Owen tacitly touches on this development, arguing that people’s reasons for booking with a particular travel company will have “changed a little bit”.
“I think people really thought [travel e-commerce] was going to be price driven, but a lot of companies are showing that it doesn’t have to be that way online, that you can get a brand message across, reasons to book with a particular company,” he says.
“For us at Flight Centre that’s a message about trust, about brand loyalty, and not necessarily just being the cheapest on the market.”
Flight Centre messaging
Marketing is clearly key to driving brand and product awareness and Flight Centre is a big hitter, spending $95.6M AUD globally on sales and marketing in the latter half of 2017. The figure marked a fall from the $105.3m AUD spent in the same period last year, the result of a shift away from paid search and a decreased spend on ultra low-price online brands Aunt Betty and BYOjet.
Its marketing spans an array of media, platforms and channels. From search, digital display and social (it has more than 100,000 Facebook followers), to manifestations of the brand in the physical world, whether that’s press and out-of-home advertising or the networked digital screens in its stores carrying timed promotions.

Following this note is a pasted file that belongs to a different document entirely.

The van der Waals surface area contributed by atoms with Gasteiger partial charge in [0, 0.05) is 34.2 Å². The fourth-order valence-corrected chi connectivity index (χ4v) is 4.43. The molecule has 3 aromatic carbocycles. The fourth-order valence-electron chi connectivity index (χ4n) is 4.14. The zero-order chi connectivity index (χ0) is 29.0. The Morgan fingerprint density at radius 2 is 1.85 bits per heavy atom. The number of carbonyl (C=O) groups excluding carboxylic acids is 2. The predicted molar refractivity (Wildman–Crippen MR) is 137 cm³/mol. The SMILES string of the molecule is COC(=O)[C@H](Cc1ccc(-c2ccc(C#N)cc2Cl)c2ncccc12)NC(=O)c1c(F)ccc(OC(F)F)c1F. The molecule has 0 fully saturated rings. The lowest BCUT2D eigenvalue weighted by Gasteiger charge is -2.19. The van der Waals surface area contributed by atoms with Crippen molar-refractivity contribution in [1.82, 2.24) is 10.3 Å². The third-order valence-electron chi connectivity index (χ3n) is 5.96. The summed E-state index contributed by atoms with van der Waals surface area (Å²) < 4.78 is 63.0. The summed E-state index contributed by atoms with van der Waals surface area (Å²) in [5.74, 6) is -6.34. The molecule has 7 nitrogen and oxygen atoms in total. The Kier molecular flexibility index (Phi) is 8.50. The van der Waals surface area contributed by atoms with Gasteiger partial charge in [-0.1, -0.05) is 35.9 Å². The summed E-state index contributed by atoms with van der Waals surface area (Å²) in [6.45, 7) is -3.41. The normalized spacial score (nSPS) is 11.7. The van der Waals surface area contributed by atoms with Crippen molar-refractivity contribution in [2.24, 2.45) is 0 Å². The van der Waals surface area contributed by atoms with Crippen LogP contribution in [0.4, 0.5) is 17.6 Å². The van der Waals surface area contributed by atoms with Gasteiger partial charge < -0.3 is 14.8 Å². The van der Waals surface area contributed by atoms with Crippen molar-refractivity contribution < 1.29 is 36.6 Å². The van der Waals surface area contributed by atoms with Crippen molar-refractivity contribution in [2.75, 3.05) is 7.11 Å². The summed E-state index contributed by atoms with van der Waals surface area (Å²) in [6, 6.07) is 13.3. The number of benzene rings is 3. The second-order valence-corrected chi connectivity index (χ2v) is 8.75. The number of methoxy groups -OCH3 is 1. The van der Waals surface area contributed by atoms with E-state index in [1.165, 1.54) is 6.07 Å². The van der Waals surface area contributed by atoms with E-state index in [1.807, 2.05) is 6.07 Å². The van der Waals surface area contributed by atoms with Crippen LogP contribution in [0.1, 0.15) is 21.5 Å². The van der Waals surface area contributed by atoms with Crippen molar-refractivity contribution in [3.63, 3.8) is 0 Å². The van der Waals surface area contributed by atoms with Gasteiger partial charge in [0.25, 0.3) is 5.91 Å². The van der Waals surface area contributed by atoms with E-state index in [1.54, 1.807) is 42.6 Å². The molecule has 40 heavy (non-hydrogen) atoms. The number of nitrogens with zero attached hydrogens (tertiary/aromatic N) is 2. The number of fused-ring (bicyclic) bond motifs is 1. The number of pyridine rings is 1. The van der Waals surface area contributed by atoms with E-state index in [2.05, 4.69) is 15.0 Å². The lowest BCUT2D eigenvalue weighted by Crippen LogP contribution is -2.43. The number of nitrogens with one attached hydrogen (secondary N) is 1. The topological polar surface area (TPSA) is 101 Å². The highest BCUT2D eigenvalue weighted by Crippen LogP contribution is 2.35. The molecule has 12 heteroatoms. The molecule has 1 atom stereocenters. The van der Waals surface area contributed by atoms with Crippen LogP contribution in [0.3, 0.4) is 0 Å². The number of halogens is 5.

It also regularly collaborates with partners beyond the standard retailer-supplier basis, joining forces for marketing promotions for instance. In January this year, it launched an Australia Day promotion that offered cut-price deals on holidays Down Under, the result of a tie-up with Etihad and Virgin Australia.
The very nature of Flight Centre’s business means that its products, offers and consequently its marketing are in a constant state of flux.
The result is a marketing department where “a regular collaboration between different parts of the business” means that “everybody knows exactly what’s going on”. “The key part of this is to make sure that alignment is there,” Owen says.
He cannot stress enough the need for seamless connection, warning that to ignore it is commercial folly.